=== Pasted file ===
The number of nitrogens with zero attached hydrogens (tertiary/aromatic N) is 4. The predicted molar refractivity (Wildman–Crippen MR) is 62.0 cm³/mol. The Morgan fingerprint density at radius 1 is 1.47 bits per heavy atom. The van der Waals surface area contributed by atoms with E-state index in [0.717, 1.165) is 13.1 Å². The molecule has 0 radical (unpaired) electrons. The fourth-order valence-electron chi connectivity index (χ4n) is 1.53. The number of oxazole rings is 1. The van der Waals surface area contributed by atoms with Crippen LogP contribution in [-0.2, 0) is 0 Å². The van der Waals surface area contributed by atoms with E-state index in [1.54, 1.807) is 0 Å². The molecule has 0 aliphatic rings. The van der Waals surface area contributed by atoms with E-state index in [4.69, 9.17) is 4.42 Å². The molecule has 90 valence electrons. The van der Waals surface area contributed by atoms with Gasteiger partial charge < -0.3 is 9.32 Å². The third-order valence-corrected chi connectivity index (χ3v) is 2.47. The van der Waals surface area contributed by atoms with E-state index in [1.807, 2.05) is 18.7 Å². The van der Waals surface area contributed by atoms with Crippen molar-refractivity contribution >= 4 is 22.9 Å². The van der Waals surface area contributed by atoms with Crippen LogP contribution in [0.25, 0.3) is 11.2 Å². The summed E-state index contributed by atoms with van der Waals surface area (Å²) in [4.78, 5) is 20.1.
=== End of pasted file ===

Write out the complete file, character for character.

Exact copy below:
The number of nitrogens with zero attached hydrogens (tertiary/aromatic N) is 4. The predicted molar refractivity (Wildman–Crippen MR) is 62.0 cm³/mol. The Morgan fingerprint density at radius 1 is 1.47 bits per heavy atom. The van der Waals surface area contributed by atoms with E-state index in [0.717, 1.165) is 13.1 Å². The molecule has 0 radical (unpaired) electrons. The fourth-order valence-electron chi connectivity index (χ4n) is 1.53. The number of oxazole rings is 1. The van der Waals surface area contributed by atoms with Crippen LogP contribution in [-0.2, 0) is 0 Å². The van der Waals surface area contributed by atoms with E-state index in [1.54, 1.807) is 0 Å². The molecule has 0 aliphatic rings. The van der Waals surface area contributed by atoms with E-state index in [4.69, 9.17) is 4.42 Å². The molecule has 90 valence electrons. The van der Waals surface area contributed by atoms with Gasteiger partial charge < -0.3 is 9.32 Å². The third-order valence-corrected chi connectivity index (χ3v) is 2.47. The van der Waals surface area contributed by atoms with E-state index in [1.807, 2.05) is 18.7 Å². The van der Waals surface area contributed by atoms with Crippen molar-refractivity contribution >= 4 is 22.9 Å². The van der Waals surface area contributed by atoms with Crippen LogP contribution in [0.25, 0.3) is 11.2 Å². The summed E-state index contributed by atoms with van der Waals surface area (Å²) in [4.78, 5) is 20.1.